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Q. Mar. O, Ned, sweet Ned! speak to thy mother, boy!
Canst thou not speak!-O traitors! murderers!
But, if you ever chance to have a child,
K. Edw. Away with her; go, bear her hence perforce.
Q. Mar. Nay, never bear me hence, despatch me here;
Here sheath thy sword, I'll pardon thee my death: What! wilt thou not?-then, Clarence, doit thou. Clar. By heaven, I will not do thee so much ease. Q. Mar. Good Clarence, do; sweet Clarence, do thou do it.
Clar. Didst thou not hear me swear, I would not do it?
Q.Mar. Ay, but thou usest to forswear thyself; 'Twas sin before, but now 'tis charity. What! wilt thou not? where is that devil's butcher, Hard-favour'd Richard? Richard, where art thou? Thou art not here: Murder is thy alms-deed; Petitioners for blood thou ne'er put'st back.
K. Edw. Away, I say; I charge ye, bear her hence. Q. Mar. So come to you, and yours, as to this prince! [Exit, led out forcibly. K. Edw. Where's Richard gone? Clar. To London, all in post; and, as I guess, To make a bloody supper in the Tower.
K. Edw. He's sudden, if a thing comes in his head.
Now march we hence: discharge the common sort With pay and thanks, and let's away to London, And see our gentle queen how well she fares; By this, I hope, she hath a son for me. [Exeunt.
SCENE VI.-London. A room in the Tower.
King HENRY is discovered sitting with a book in his hand, the Lieutenant attending. Enter GLOSTER.
Glo. Good day, my lord! What, at your book so hard?
K. Hen. Ay, my good lord: My lord, I should say rather;
'Tis sin to flatter, good was little better: Good Gloster, and good devil, were alike, And both preposterous; therefore, not good lord. Glo. Sirrah, leave us to ourselves: we must [Exit Lieutenant.
K. Hen. So flies the reckless shepherd from the wolf:
So first the harmless sheep doth yield his fleece, And next his throat unto the butcher's knife.What scene of death hath Roscius now to act?
Glo. Suspicion always haunts the guilty mind; The thief doth fear each bush an officer.
K. Hen. The bird, that hath been limed in a bush,
With trembling wings misdoubteth every bush:
Glo. Why, what a peevish fool was that of Crete,
K. Hen. I, Dædalus; my poor boy, Icarus; Thy father, Minos, that denied our course; The sun, that sear'd the wings of my sweet boy, Thy brother Edward; and thyself, the sea, Whose envious gulf did swallow up his life. Ah, kill me with thy weapon, not with words! My breast can better brook thy dagger's point, Than can my ears that tragic history.But wherefore dost thou come? is't for my life! Glo. Think'st thou, I am an executioner? K. Hen. A persecutor, I am sure, thou art; If murdering innocents be executing, Why, then thou art an executioner.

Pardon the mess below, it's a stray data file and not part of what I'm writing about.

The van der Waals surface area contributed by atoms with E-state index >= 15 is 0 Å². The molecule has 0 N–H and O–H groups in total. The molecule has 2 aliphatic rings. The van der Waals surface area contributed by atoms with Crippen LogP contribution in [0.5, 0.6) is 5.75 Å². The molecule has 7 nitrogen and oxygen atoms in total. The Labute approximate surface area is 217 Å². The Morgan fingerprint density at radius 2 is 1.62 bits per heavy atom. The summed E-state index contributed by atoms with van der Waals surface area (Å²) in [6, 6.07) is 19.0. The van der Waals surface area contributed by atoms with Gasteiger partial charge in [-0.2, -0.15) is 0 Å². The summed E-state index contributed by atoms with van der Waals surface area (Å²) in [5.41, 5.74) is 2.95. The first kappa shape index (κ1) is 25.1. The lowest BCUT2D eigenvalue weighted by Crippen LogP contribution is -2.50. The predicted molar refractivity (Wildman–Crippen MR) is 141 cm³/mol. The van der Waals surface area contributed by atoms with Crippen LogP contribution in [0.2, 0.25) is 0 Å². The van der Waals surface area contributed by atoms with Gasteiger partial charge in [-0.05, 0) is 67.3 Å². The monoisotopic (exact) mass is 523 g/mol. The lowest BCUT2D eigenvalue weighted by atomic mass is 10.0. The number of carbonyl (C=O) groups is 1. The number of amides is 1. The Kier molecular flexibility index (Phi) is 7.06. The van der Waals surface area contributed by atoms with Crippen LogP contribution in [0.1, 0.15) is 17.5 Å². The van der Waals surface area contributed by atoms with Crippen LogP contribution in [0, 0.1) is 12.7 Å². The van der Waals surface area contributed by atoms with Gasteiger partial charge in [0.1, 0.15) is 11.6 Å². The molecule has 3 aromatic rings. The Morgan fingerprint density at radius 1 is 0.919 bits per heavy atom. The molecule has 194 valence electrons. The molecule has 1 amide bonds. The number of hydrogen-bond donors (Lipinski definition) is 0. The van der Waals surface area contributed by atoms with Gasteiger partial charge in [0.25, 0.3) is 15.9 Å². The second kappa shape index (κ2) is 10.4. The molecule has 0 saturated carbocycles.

Glo. Thy son I kill'd for his presumption. K. Hen. Had'st thou been kill'd, when first
thou didst presume,
Thou hadst not liv'd to kill a son of mine. And thus I prophecy,—that many a thousand, Which now mistrust no parcel of my fear; And many an old man's sigh, and many a widow's, And many an orphan's water-standing eye,— Men for their sons, wives for their husbands" fate,
And orphans for their parents' timeless death,-
The raven rook'd her on the chimney's top,
And yet brought forth less than a mother's hope;
To signify, thou cam'st to bite the world:
Glo. I'll hear no more;-Die, prophet, in thy
For this, amongst the rest, was I ordain'd.
O God! forgive my sins, and pardon thee! [Dies.
See, how my sword weeps for the poor king's
O, may such purple tears be always shed
Be resident in men like one another,
| Re-purchas'd with the blood of enemies.
With them, the two brave bears, Warwick and
That in their chains fetter'd the kingly lion,
Glo. I'll blast his harvest, if your head were
For yet I am not look'd on in the world.
Clarence, beware; thou keep'st me from the light; And cried-all hail! when as he meant
But I will sort a pitchy day for thee:
SCENE VII.—The same. A room in the palace.
K. Edw. Once more we sit in England's royal
K. Edw. Now am I seated as my soul delights, Having my country's peace, and brothers' loves. Clar. What will your grace have done with
Reignier, her father, to the king of France
K. Edw. Away with her, and waft her hence
And now what rests, but that we spend the time
For here, I hope, begins our lasting joy.
KING RICHARD III.
King EDWARD the Fourth.
afterwards K. RICHARD III. S
PERSONS OF THE DRAMA.
Sir WILLIAM CATESBY. Sir JAMES TYRREL. Sir JAMES BLOUNT. Sir WALTER HERBERT. sons to the King. Sir ROBERT BRAKENBURY, lieutenant of the Tower.
brothers to the King.
A young Son of CLARENCE.
CHRISTOPHER URSWICK, a priest. Another Priest.
Lord Mayor of London. Sheriff of Wiltshire.